So far, most of the men they have helped have gone to Canada. A few have landed in Latin America and in Europe. Many of them fear to go to countries with large Chechen diasporas, where they are likely to be targeted again in exile. None of the men appear to have made it to the United States. In general, the U.S. has been one of the half-dozen countries that are reasonably likely to grant asylum to people persecuted on the basis of their sexual orientation or gender identity—a small subset of the very small number of countries that welcome asylum seekers at all. (Other countries in the select group that grant asylum to L.G.B.T. people include South Africa, Belgium, Argentina, the Netherlands, and Sweden). For now, L.G.B.T. asylum seekers are still faring well in the U.S., but the application process takes years, and, with the Trump Administration reshaping this country’s immigration landscape, it’s hard to imagine this country welcoming many Muslim gay men, even when they are fleeing mortal danger.

December 25, 2016

Let 2016 Roll Down like an Ugly Carpet on a Naked Floor


As I look at the year coming to end I usually like to go back and review most of the important events; In my life and in the life of the nation and the world. The good ones (years) bring satisfaction and the bad ones serve as a warning to do better if it was me and if the events were out of my control I feel grateful that those I know were able to overcome it as well as I of coarse.

The years of 2000-2003 I wanted to forget, had no interest in going back and review. It was not worth it for me to review in comparison to the hurt of reliving those awful days from thousands dying in lower Manhattan to my mom also passing on.

As the years slowly past and I carefully started going back to review until this year. With the exception of time I spent with family which is infrequent now, I have no inclination to review anything. 

It’s been a mix year of good and bad and the good was always trying to overcome the dark days and that was good until the culmination of a disgusting political campaign that lasted over a year. 
There was no place to hide. Social media became very unsocial, some people started un-friending and cussing friends and strangers on politics like if they personally knew the candidates and the candidates love them and knew who they were as well. Others with lots of time on their hands as they work on someone else’s time would find it useful to post all sorts of fake news and others would swallow the poison pill like it was cool-aid with plenty of sugar. 

At the end we have end up with a public pussy grabber, which I as a gay man find even more offensive than most straight men. It’s not the words or the pictures that might come to mind but the person saying it. Most of us have heard talk like that before but it always came from sounds and screeches in the gutter of the street as we walked by.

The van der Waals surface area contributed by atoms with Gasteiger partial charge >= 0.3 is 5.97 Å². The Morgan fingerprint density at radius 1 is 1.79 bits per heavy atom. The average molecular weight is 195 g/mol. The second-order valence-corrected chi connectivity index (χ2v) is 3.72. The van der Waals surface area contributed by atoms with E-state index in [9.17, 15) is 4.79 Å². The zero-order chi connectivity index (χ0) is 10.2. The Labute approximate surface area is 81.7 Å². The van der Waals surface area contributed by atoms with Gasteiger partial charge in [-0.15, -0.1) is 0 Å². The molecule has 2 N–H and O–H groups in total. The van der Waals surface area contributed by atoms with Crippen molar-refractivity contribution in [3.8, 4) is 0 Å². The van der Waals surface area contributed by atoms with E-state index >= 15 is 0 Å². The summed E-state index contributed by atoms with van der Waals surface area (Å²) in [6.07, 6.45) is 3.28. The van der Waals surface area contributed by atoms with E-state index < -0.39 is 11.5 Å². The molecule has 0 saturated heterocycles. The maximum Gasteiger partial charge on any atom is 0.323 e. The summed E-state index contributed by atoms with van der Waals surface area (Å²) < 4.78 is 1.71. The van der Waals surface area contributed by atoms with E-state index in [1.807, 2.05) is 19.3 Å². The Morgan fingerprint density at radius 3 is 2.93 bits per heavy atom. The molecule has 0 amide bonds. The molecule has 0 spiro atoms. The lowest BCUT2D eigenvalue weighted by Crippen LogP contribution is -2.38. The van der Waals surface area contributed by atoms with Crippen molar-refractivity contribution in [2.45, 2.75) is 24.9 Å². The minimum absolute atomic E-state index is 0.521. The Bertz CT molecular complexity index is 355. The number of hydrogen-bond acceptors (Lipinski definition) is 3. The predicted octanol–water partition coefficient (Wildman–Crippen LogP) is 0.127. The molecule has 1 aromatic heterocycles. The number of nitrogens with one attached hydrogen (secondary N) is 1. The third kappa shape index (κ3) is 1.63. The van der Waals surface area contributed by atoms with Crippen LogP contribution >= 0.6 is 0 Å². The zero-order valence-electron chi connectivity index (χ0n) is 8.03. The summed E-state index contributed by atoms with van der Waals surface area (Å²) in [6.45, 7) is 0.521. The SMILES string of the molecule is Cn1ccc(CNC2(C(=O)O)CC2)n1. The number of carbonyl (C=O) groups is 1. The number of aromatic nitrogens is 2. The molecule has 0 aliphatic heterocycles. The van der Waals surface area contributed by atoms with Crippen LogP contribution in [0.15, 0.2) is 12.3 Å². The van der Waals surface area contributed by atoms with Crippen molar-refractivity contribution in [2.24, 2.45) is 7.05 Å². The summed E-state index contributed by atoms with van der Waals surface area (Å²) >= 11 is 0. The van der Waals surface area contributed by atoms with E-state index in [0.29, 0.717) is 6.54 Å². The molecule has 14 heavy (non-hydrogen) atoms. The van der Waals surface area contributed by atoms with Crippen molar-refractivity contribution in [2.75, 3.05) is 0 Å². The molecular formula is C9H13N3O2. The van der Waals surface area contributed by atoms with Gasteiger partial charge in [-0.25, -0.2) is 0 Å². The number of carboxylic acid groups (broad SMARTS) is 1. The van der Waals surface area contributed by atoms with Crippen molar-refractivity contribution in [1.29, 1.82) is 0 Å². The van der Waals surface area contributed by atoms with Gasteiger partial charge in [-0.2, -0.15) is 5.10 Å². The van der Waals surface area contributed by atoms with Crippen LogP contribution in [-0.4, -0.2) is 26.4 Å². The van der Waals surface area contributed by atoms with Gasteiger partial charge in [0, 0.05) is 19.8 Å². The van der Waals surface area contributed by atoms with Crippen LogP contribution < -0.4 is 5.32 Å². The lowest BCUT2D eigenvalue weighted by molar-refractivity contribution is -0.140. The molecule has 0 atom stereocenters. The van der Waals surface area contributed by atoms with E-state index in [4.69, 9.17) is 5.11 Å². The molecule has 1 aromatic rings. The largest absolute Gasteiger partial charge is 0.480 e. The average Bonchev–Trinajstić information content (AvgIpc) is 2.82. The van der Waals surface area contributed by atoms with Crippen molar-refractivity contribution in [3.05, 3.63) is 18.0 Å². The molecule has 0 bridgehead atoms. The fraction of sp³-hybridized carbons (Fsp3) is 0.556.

This has change forever the way I see this nation. As my view of the nation changes so is my view of things and people that surround me because all we have as strangers living in the same neighborhood, is the nation that help us sustain our lives. There is no question from anyone that things are changing, and political change in this nation has always been a process. As this process unravels we will see that everything we had constructed to this point is going to look different in the coming years. 

In order to change a construction that is many stories high but never finished is to tear it down. In the process of tearing things down that were already in place is where the danger comes from a total collapsed even as strong as the twin towers were they too collapsed.

Here I am  ready to be a witness to this new world of 2017 or may be the same old world disguised as a constructions site. May be just may be we have been resold the same things we had in a different wrapping paper and would that be so bad?

December 30, 2014

2014 a Year of Deaths for the LGBT World Community

From mass arrests in Egypt and Lebanon to executions in Syria and Iran, 2014 was a largely acidic year for LGBT Middle Easterners, who are subject to some of the world’s harshest anti-gay laws and societal attitudes.
Yet amid the reports of persecution, there was good news for the community, mainly from Israel and Turkey, the two Middle Eastern countries with most legal protections for LGBT citizens – with one hopeful headline out of Lebanon, too. 
Islamic State / Suspected homosexuals stoned to death, thrown off building
In December, ISIS released graphic photos showing a man being thrown off a building, along with a statement reading: “The Islamic court in Wilayet al-Furat decided that a man who has practiced sodomy must be thrown off the highest point in the city.” The man’s body was then pictured lying lifeless surrounded by bricks; it was unclear whether he died from the fall or was then stoned to death. The previous month, Islamic State jihadists reportedly stoned to death two Syrian men, claiming clips on the first man's cell phone showed him "practicing indecent acts with males." 
Screenshot of ISIS militants throwing a man accused of being gay off a building in Iraq, Dec. 2014.
Israel / An LGBT haven – albeit imperfect
For those looking for upbeat headlines, Israel did not disappoint. Multiple gay pride parades were held across the country in 2014, with the flagship Tel Aviv Pride parade drawing 100,000 people, and Jerusalem marking its 13th such event. The Health Ministry came out against gay conversion therapy and then Health Minister Yael German spearheaded a bill equalizing surrogacy rights for gay couples. In September, Israel got its first openly gay congregational Conservative rabbi, and in November, Israel began issuing ID cards that allows people to list two fathers or mothers. Also, after a two-year hiatus, a sex-change surgeon specialist began operating in the country.